Forward-looking Hungary has been trying for several years to get a stock market going and is ashamed that an average day’s trading is still only 40,000 shares. How can arbitragers and brokers and takeover experts get along on such slim pickings? Poland hopes to do better and has dispatched a commission to see how we run our admirable exchanges.

Such misdirections are bad enough, yet it seems likely that worse is in store. The newly liberated countries are being set up to recapitulate the disasters of Africa and Latin America. The setting up turns on a confusion of thought and may be only stupid, not deliberate. The disasters, though, will be real enough.

The confusion is of capital and money. They are both necessary, but they are not the same. With capital you can make things. With money you can buy things, including capital. You cannot make things with money, nor can you buy things with capital, except on an insignificant scale. These distinctions, although elementary, apparently are easy to forget; otherwise the privatization of Eastern Europe would be a cinch.

As matters stand, enthusiasts for privatization want to consult investment bankers (if they’re not bankers themselves), print up a lot of stock certificates, hire a hall or a curbside for a stock market, plug in their computers, and let her rip. There are complications, however. Consider the Polish tractor industry.

The Poles make a pretty good tractor, but today they’re overflowing the factory yards. The factories used to be subsidized, and so were the farmers who bought them and the city folk who bought farm produce. Now none of them will be subsidized (this is the free market hope). A few city folk seem to have some money and are delighted to buy fresh produce off the tailgates of a few farmers’ trucks. The TV news programs report that a Harvard professor is pleased with this example of free enterprise. But it is pretty small potatoes and evidently does not build much of a demand for tractors.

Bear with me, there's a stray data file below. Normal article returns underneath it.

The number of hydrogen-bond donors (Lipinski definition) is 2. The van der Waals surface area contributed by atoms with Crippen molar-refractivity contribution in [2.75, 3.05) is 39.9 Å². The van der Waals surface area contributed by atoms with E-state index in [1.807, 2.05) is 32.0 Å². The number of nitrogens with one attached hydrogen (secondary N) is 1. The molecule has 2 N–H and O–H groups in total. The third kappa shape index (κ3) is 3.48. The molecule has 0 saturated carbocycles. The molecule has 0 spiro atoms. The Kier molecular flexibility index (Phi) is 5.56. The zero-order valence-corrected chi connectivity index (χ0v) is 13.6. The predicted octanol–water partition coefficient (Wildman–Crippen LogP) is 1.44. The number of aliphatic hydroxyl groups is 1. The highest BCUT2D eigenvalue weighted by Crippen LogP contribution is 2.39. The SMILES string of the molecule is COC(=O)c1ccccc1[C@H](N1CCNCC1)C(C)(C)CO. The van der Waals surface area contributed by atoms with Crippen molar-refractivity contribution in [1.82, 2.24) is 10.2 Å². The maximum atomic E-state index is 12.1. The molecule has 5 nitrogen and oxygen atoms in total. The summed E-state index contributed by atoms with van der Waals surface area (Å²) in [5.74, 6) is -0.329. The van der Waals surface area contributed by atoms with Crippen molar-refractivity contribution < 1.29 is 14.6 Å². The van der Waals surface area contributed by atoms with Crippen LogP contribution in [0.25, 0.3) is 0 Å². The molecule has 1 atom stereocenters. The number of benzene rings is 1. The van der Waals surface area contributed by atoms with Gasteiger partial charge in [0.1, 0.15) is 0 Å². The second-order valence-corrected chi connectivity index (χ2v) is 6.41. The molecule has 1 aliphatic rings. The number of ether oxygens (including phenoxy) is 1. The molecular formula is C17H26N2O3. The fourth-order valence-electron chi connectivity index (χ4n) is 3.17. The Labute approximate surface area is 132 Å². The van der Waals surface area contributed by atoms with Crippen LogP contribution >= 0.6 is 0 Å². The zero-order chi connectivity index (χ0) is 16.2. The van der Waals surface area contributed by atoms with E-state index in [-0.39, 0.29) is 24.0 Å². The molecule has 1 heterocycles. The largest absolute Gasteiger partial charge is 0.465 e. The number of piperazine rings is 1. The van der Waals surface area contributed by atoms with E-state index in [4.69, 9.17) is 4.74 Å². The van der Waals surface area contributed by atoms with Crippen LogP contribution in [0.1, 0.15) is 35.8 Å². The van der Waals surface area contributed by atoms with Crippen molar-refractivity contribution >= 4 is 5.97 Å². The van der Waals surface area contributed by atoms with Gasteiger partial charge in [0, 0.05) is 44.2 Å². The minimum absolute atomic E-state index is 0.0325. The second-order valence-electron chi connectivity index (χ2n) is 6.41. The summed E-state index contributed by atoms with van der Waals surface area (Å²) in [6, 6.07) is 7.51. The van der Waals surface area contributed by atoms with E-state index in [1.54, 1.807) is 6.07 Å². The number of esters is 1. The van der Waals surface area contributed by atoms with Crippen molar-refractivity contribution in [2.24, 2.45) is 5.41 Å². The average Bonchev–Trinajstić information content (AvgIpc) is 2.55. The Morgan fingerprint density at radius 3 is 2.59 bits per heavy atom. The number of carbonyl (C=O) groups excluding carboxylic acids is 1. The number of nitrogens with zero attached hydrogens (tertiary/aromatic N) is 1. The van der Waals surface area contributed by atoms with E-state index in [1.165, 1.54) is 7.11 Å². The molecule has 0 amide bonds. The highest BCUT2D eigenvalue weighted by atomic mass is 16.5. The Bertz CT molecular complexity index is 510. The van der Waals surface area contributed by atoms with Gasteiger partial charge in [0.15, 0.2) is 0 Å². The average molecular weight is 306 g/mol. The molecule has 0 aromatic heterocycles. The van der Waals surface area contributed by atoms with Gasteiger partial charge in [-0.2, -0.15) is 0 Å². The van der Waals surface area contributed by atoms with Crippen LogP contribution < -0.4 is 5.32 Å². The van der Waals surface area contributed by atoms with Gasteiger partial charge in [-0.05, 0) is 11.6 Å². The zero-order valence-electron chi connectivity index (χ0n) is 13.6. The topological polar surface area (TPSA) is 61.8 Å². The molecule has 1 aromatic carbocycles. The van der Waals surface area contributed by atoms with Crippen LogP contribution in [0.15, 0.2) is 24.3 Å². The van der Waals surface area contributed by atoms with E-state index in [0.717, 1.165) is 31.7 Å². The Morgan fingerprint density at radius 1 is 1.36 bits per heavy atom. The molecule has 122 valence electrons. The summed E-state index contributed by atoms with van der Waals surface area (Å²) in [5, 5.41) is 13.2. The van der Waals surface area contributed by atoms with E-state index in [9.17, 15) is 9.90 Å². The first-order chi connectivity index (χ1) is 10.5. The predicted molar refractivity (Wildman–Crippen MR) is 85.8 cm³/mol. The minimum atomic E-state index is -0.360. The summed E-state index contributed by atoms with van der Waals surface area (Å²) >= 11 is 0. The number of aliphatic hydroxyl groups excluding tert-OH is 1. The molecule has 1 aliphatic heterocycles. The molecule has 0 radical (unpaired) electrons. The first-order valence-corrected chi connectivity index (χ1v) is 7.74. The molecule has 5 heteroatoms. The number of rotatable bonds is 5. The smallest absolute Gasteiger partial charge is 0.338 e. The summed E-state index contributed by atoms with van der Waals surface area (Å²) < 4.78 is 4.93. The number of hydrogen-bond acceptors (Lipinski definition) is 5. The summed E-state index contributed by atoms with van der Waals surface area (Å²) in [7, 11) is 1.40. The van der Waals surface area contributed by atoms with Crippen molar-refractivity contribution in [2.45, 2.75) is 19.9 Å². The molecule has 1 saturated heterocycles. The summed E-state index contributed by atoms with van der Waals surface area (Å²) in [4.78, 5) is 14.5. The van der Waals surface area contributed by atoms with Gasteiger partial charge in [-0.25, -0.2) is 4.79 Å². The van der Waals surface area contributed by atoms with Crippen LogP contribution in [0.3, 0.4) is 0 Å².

So there’s this tractor industry with the ability to make a product it can’t sell. Who will buy the operation? You might take a flyer on it if you could pick it up for, say, a quarter of what it cost to build. It might eventually payout, especially if somehow the Polish economy recovered from its self-imposed austerity. Then you could float a stock issue, which might respond to the cries in the stock market hall and make you very rich indeed.